Good morning, troops. It's Friday, July 13.

Earlier this year, Matt Fick left his job as Peoria Heights village administrator. Publicly, the circumstances appeared uncertain. 

But officials in Delavan appear certain Fick is the right choice for the administrator position in their city.

In mid-June, the Delavan City Council approved the hiring of Fick, who began his duties a few days later. He replaced Joe Woith, who spent 10 years as the Tazewell County city's first administrator.

"They kind of let me know economic development is something to try to focus on," Fick said about his new employers. "They had some momentum for a little while, and they'd like to get that back."

Much of that momentum came from Libby Mathers, the entrepreneur who opened two restaurants in downtown Delavan. The Harvest Cafe and The Exchange Public Saloon were renowned for their cuisine and attracted diners from all over central Illinois to the city of about 1,600 people.

The Harvest Cafe closed quietly last August. With even less notice, The Exchange closed in late February. Harvest Cafe long has been scheduled to reopen at the Junction City shopping center in Peoria, but that has yet to take place.

The departure of those restaurants and how it was done appears to remain a sore point with many in Delavan.

"To lose those businesses in the heart of our downtown was a terrible blow," Delavan Mayor Liz Skinner said. "I think what Libby Mathers did was prove to everyone that Delavan can be a great destination. We know we can bring that back, but we need somebody to help us with that.

"I think Matt is the guy at this time."

Peoria Heights has its own restaurant row, along Prospect Road. But Fick suggested an approach that's more holistic than pursuing niche dining establishments might be better for Delavan. Agriculture-related businesses are an example.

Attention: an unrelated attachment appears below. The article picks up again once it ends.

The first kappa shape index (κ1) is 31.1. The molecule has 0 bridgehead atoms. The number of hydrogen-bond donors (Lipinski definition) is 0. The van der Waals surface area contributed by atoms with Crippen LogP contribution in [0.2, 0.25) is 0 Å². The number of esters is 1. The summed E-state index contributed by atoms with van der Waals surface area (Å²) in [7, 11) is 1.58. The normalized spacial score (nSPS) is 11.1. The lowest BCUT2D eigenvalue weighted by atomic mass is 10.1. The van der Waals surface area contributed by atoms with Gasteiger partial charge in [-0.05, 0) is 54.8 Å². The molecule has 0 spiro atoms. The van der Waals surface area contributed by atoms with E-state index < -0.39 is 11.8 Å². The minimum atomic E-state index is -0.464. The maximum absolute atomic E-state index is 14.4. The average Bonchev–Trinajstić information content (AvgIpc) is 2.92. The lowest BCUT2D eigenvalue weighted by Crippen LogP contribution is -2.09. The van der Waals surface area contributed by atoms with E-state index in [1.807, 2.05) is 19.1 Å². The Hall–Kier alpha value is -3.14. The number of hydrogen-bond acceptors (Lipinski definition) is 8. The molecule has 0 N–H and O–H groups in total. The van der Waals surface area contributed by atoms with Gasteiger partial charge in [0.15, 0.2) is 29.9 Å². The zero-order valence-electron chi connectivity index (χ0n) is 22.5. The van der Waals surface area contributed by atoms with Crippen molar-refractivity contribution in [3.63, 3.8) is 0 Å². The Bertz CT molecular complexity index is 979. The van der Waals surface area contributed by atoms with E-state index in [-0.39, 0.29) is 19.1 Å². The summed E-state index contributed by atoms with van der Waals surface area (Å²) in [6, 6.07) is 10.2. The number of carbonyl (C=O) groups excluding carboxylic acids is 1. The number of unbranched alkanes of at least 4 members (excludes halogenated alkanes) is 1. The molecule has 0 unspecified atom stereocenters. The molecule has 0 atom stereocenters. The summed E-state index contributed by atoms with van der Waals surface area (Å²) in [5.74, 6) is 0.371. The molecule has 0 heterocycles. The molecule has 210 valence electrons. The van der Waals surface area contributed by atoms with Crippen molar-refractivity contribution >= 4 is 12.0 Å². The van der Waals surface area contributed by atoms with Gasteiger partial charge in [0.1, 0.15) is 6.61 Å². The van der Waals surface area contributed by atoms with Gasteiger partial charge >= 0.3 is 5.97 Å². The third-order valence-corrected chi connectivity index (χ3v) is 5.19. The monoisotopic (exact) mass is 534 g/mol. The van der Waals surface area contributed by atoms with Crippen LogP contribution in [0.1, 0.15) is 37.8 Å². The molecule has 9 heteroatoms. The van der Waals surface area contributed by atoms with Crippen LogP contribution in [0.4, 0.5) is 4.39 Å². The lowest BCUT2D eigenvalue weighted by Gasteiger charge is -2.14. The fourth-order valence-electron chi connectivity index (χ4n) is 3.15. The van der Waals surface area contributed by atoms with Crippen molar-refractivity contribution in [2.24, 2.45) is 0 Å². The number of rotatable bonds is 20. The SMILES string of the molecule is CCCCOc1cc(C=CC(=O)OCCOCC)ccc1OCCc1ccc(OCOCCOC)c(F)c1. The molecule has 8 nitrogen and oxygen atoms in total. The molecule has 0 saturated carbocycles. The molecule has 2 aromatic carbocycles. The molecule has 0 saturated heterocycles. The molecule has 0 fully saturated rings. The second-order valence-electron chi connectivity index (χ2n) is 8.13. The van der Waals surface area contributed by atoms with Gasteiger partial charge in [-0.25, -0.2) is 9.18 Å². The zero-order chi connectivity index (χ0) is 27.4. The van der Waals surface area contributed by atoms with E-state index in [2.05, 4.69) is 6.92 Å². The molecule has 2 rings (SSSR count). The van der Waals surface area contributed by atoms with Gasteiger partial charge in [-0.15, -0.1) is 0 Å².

"I'm trying to get an understanding about what opportunities there are for job creation," Fick said.

After nine years in Peoria Heights, Fick departed in April, apparently for no other job. Dustin Sutton, the Heights police chief, became interim village administrator.

Neither Fick nor Skinner discussed Heights particulars with Nick in the Morning, but the mayor said she and council members discussed them with each other.

"The recommendations I had from other people who have worked with (Fick) were just so glowing, and these are people I certainly trust and put great faith in," Skinner said. "We really didn't give it a second thought."

Fick's job status in Delavan is part time. He is to be paid about $52,000 annually, according to Skinner. That arrangement appears to be fine with Fick, who said he is pursuing additional opportunities.

But the focus for now is pursuing entities that can fill empty Delavan storefronts, among other places.

"I'm able to focus a little more exclusively on that now," Fick said. "Day to day, it isn't quite as hectic as it was in the Heights."